Thanks for this article (and picture of the furnished cage). I’ve been trying to find information on what to do for a footless budgie — and get some encouragement. I was particularly pleased to read that “their physical shortcomings are a bigger deal to us than it is to them”. This particular bird I’m concerned about is a rescue from a negligent home. All I know is that its feet “turned black and fell off”. I assume there was serious injury involved. It is eating well and pretty calm (happy with a new owner). It’s able to rest on its ‘forearms’ — using its beak to help pull along and steady itself. I’m building padded rest areas and a tiny jungle gym with ‘beak rails’ to encourage activity. Thanks again. All the very best of good things to you and yours.

David Henry
Connie

My beautiful cockatiel, Lilly, was perfectly normal when hatched. I had the parents and 2 other females. All of the adults would go in the box and feed the babies. But, one day they got into a little scuffle right on top of the 4 babies. Lilly ended up with both wings and both legs splayed. I could not find anybody who could help me. So, I wrapped her up in a washcloth to keep her wings and legs aligned. I would take her to work with me and just carried her everywhere. It was so heartbreaking to watch her trying to walk. She struggled so much and I could tell she was in pain. I was about to put her down, but I just could not do it. So, I just did the best I could and worked with her. She is now 3 years old and is doing great!! Her wings are normal but she has one leg that is out to the side. She flys great, and is able to hop around on her one good leg. The one thing that bothers me is the fact that she does have pain. I have to be careful on how I pick her up and hold her. She is my Lilly!!

Connie
damasofeliciano

I have a cockatiel lose one foot. I cure him. He is with me. Thanks too offer me what to do to help him.

damasofeliciano
Barbara DelGiudice

Thank you for posting this article about handicapped birds. All birds are precious. Even handicapped birds! I love them so much.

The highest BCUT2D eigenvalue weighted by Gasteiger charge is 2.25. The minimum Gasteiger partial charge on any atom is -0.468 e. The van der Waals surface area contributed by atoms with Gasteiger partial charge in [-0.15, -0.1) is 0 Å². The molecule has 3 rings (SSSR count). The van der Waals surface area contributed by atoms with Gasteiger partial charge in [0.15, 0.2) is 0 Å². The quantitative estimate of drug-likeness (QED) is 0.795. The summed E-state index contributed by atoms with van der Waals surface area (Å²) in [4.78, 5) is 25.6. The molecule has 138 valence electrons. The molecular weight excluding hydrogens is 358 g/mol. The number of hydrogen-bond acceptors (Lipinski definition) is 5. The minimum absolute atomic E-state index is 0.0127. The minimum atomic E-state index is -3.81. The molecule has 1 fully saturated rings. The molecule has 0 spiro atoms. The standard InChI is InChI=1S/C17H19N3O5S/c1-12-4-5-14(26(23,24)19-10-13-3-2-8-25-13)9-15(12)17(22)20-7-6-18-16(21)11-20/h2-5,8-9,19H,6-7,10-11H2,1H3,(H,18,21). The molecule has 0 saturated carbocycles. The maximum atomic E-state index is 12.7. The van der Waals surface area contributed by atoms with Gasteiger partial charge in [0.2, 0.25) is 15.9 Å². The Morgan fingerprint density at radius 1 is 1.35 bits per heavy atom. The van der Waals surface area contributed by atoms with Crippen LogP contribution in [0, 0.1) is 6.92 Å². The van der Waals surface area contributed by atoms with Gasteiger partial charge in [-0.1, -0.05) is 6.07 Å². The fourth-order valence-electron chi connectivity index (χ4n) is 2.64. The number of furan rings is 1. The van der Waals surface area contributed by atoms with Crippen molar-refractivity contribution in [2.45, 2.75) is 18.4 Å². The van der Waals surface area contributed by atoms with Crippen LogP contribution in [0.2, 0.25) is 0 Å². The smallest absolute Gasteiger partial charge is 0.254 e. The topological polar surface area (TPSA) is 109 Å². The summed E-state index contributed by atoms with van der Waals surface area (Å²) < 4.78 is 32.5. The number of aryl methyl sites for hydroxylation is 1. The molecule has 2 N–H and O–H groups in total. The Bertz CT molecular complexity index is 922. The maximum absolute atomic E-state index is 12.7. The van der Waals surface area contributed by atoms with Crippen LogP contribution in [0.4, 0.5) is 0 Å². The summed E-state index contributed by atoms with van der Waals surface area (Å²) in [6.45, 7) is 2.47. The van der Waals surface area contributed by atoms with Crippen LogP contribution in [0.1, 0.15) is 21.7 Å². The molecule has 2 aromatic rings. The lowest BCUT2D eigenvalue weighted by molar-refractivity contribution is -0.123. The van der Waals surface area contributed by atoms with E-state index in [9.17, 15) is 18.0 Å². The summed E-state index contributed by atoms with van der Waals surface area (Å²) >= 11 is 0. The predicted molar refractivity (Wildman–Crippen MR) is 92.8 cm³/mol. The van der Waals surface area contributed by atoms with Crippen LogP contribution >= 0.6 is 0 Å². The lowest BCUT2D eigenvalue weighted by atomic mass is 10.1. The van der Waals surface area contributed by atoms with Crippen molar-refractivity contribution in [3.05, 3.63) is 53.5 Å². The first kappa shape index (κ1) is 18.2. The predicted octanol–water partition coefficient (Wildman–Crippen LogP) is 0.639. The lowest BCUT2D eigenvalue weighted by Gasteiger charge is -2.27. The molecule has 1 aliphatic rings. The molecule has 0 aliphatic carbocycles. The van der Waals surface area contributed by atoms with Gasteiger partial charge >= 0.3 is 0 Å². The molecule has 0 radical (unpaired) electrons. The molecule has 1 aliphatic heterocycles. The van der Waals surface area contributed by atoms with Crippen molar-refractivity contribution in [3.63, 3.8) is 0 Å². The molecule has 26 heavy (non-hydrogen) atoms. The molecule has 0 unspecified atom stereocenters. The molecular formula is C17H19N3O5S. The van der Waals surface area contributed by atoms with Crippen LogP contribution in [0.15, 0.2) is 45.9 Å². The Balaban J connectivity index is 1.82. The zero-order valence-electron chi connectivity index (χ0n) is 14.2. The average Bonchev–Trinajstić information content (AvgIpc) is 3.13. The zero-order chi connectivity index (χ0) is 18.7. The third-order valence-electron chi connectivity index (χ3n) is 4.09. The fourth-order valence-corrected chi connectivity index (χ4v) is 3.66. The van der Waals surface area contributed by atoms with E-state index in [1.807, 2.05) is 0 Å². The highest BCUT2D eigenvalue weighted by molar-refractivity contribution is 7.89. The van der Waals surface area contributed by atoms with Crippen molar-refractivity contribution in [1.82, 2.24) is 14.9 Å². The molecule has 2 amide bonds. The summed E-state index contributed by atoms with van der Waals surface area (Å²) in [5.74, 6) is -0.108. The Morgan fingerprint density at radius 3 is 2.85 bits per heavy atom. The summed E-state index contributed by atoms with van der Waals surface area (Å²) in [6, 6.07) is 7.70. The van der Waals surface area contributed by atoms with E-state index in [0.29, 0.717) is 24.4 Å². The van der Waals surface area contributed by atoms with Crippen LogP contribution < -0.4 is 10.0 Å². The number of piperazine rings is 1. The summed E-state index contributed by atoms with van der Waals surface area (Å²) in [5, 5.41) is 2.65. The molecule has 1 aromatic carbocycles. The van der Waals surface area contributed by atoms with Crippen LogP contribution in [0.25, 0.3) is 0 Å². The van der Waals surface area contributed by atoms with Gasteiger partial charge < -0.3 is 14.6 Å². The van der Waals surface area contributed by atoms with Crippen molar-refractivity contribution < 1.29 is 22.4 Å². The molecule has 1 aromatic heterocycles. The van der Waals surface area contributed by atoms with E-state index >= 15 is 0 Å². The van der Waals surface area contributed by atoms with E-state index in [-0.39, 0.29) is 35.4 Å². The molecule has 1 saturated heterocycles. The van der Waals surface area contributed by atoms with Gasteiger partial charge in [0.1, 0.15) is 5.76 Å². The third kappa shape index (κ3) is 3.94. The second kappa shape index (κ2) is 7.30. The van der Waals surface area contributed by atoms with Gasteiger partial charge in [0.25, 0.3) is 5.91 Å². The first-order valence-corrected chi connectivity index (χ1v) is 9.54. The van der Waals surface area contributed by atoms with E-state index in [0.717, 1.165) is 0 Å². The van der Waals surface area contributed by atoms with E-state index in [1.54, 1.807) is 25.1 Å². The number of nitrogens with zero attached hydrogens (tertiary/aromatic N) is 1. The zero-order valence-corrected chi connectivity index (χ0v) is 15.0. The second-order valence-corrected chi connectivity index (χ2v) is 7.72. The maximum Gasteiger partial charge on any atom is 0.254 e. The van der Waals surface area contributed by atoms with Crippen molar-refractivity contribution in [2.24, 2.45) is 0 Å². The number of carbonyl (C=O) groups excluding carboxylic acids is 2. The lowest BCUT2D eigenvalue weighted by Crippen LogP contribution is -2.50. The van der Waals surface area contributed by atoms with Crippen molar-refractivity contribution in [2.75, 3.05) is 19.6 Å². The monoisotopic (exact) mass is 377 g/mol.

Barbara DelGiudice
Carolyn

Among the baby Quaker parrots I raised last summer was a little guy with a badly splayed and twisted leg. We worked with him every day even while he was only a naked baby, making special little diapers that pulled the leg into place and encouraging him to grab with the bad foot. He now appears nearly normal, but I will not sell him because I fear someone would clip his wings and that would cripple him. He will be my shop bird and general show off. His name is Quasi Moto after the humpback of Notre Dame. Very active little guy and I love him.

Carolyn
shirley martin

I have a whiteface pearl cocktiel named Lacy.Some how it was injured before it was fully weaned. It could not stand on its legs and just laid on its side. It acted like it had injured its back and I was afraid it was broken because it had no use for its wings either. I put it in a brooder with soft bedding and heat. I kept feeding her baby formula and she loved millet. She finally could stand on her legs and started to walk a little,taking small steps.She would flap her wings and go scooting across the floor until she ran in to something. I kept a close watch to make sure she didn;t reinjure herself. She is very sweet and likes to sit close to me and even though I know this is the way she will always be, It makes me love her even more.

shirley martin
donna wiedeman

wow that makes me want to cry.

donna wiedeman